In light of that incidence last week with those terrible pop up ads, I have a question for the assembled multitudes:

Running the blog at this point requires a decent amount of expenditures. Hosting, editorial assistance, research all costs some shekels, and that cost is covered with the current advertisers.

I keep getting pitched on “Advertorials” but I have precisely zero interest in that. And I have done the Subscription thingie, and it holds little appeal to me.

That pretty much leaves Advertising or Sponsorship.

If we stay with the advertising, it would mostly continue to be the current rotating list of finance related and luxury brands you see. I think I want to kill the Google Adsense. (I thought I killed those terrible text ads, but they keep returning like Herpes).

The sponsorship route is less noisy, but it means the site is pretty much “The Big Picture Sponsored by Ferrari NA“, or more likely, some finance related entity like Blackrock or Vanguard. Perhaps a less intrusive combination of sponsorship and advertising is possible.

Any thoughts, feedback, ideas?
 

Category: Weblogs

Please use the comments to demonstrate your own ignorance, unfamiliarity with empirical data and lack of respect for scientific knowledge. Be sure to create straw men and argue against things I have neither said nor implied. If you could repeat previously discredited memes or steer the conversation into irrelevant, off topic discussions, it would be appreciated. Lastly, kindly forgo all civility in your discourse . . . you are, after all, anonymous.

65 Responses to “Blog Finance: Advertising, Sponsorship, Advertorial, Subscription?”

  1. isolde100 says:

    Readers want information not useless ads. Some suggestions:
    - sponsored white papers or research papers or “investing tips”, how to manuals, webinars from companies and people you actually do trust
    - very short sponsored posts with link to trading software or trading platforms (see Daring Fireball for the least intrusive way to promote advertisers) that you like (note: you can have sponsors for just about any product you like e.g. cars, hotels, designer furniture, designer clothes, professional publications, luxury watches, etc.)

    You will be surprised that people do read sponsored case studies, research papers, how-to manuals, and other things that give information. I tried this on my site MuniWireless (which is for the Wi-Fi industry) and it works.

    • Readers want information not useless ads.

      Thats what I try to provide

      Sponsored white papers or research papers or “investing tips”, how to manuals, webinars from companies and people you actually do trust

      I have plans to create variations of the above ourselves. Prefer to avoid someone else calling the tune

      (see Daring Fireball for the least intrusive way to promote advertisers)

      I am literally wearing a Daring Fireball t-shirt right now, which makes your comment a little spooky.

      You will be surprised that people do read sponsored case studies, research papers, how-to manuals, and other things that give information. I tried this on my site MuniWireless (which is for the Wi-Fi industry) and it works.

      Point taken — thanks!

      • rd says:

        I haven’t had any issues with the advertizing etc. on the site to date. Right now I see an ad for a ProShares ETF and HP Elitepad.

        I think that it would be smart for companies that you have trust in and use in your business and personal life provided sponsoered things, that would be win-win advertising.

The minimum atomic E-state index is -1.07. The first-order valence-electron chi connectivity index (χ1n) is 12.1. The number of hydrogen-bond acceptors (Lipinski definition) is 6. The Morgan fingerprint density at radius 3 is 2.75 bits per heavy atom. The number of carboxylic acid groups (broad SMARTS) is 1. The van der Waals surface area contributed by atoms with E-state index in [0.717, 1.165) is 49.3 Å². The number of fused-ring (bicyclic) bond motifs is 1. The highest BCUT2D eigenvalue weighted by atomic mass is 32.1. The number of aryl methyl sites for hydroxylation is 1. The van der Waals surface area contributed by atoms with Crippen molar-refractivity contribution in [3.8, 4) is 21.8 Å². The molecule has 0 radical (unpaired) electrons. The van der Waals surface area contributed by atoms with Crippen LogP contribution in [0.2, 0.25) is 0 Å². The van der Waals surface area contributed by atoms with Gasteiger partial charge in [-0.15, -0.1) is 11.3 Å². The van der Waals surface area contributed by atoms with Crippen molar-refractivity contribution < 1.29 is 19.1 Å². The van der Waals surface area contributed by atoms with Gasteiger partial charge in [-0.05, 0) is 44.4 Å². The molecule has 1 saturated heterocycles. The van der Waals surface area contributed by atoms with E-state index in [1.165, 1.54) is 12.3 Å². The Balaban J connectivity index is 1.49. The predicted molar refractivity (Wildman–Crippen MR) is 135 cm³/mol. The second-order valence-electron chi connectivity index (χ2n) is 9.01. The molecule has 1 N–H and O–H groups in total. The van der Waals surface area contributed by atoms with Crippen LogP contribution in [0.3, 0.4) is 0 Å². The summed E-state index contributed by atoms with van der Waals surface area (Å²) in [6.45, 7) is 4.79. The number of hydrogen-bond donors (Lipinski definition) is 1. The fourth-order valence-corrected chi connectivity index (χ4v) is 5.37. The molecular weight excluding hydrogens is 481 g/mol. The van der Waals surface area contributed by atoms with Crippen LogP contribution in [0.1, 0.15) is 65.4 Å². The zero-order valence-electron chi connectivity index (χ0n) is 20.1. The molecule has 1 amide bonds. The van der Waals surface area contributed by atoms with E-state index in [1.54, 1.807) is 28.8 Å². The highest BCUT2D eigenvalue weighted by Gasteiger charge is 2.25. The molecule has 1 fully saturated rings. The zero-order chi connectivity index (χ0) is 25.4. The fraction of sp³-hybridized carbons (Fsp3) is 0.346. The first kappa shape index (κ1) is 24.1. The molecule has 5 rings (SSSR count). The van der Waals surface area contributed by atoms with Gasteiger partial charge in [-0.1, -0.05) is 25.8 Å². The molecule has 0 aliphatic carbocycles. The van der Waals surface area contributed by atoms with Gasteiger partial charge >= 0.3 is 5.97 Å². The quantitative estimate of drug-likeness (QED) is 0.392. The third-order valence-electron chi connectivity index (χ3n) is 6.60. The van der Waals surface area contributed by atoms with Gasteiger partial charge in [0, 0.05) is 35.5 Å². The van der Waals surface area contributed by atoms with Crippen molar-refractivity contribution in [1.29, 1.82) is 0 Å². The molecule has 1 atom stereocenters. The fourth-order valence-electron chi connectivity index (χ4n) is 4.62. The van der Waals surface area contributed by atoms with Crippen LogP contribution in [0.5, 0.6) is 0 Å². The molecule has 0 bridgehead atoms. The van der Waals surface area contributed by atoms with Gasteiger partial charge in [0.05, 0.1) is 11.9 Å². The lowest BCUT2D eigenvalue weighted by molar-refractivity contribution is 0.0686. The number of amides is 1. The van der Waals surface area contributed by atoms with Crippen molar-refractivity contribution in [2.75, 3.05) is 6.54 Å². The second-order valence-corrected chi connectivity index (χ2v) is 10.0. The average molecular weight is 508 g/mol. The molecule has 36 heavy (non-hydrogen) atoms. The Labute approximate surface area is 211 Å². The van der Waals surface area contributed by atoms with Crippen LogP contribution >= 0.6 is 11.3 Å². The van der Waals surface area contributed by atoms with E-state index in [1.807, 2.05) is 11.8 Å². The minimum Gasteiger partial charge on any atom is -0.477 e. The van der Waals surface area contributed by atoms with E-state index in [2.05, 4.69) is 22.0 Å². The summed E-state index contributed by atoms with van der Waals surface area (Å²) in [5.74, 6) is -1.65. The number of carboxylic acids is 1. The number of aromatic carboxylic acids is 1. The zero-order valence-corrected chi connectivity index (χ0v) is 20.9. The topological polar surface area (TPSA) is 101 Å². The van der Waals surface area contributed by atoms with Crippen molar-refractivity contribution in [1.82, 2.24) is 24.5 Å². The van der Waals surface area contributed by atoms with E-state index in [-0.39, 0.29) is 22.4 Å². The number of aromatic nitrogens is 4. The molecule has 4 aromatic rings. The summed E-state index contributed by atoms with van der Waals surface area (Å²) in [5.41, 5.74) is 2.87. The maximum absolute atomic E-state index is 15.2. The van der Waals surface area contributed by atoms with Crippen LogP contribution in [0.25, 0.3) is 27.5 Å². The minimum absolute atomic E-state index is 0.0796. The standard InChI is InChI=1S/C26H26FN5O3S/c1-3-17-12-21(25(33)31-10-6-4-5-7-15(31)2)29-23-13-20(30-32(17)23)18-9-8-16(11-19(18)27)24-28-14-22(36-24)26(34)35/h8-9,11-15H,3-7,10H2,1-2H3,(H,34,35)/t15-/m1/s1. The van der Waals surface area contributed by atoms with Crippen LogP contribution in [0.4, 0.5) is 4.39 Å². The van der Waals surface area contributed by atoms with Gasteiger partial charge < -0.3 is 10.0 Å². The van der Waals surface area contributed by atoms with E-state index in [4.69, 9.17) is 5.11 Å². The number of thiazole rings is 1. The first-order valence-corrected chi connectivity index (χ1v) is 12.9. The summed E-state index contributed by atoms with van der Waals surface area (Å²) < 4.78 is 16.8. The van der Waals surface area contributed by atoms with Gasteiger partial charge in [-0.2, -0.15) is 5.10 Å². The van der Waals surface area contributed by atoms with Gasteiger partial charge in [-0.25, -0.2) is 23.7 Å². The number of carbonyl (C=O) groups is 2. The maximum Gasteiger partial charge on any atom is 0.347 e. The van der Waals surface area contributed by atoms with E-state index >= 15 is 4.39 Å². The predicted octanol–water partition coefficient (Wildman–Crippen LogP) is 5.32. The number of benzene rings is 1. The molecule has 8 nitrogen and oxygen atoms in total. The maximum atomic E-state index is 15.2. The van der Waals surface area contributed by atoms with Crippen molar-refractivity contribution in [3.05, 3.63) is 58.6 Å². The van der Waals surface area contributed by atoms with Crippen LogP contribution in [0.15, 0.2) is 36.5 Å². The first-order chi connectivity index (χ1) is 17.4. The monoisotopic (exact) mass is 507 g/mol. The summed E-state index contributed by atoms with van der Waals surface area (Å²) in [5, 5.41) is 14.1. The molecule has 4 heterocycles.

I do find it amusing on many sites where they have a column touting how bad high fees are and how improtance it is to invest in low-cost index funds while all of the ads on the site are screaming “Buy my book to learn how to avoid the next crash!”.

  2. jball says:

    BR, You’ve done a stellar job so far, so I say whatever suits you.(And perhaps whatever’s easiest for you) It is, after all, your show.

  3. Petey Wheatstraw says:

    As long as your sponsor was outside the banking/financial services markets, I don’t see a problem with the sponsorship/sponsorship and advertising options.

    Your readership certainly covers a market segment that would appeal to a substantial number of hi-end product/service providers that would not give the appearance of conflict or loss of editorial freedom (Ferrari NA is a good example. BTW, BR — did you pull them out of a hat or is something afoot?).

    I’d also point out that your blog has matured and you have proven your staying power (your visibility in the media stands as a testament to that). Your numbers are probably highly salable. I’m sure you do rely on a substantial amount of help, and help does not come cheap. OPM is good.

    • A few years ago, there was an inquiry about advertising the Ferrari 458, including covering a track day (and seat time!).

      The car sold out 2 years of a production in the 1st day, and (heh heh) that advertising went away !

  4. jaymaster says:

    If you’re making enough money to cover costs with the way you have things set up now, that works for me. I don’t find the current ads intrusive or bothersome.

  5. A7LB says:

    It ain’t broke.

  6. coffeeteacoffee says:

    The ads you are seeing don’t necessarily reflect what everyone else sees because advertisers track you from site to site these days. I currently see three women’s clothing ads on your site (not luxury brands, but not bargain basement, either). Two of the ads are a little annoying because they keep scrolling, but I see those same ads everywhere these days so I mostly ignore them.

    I’ve never seen text ads on your site, or any pop-ups; have you checked your computer for adware recently?

    I find AdSense is the best choice these days for small publishers, but if I could get a sponsor instead I would.

  7. scecman says:

    I have no clue about the mechanics of running a subscription site, but I would totally pay a nominal fee for access. Maybe something like the NYT model works; 5 or 10 articles free for anyone per month, then you must subscribe.
    Completely cool with whatever you decide!

  8. thelistenerd says: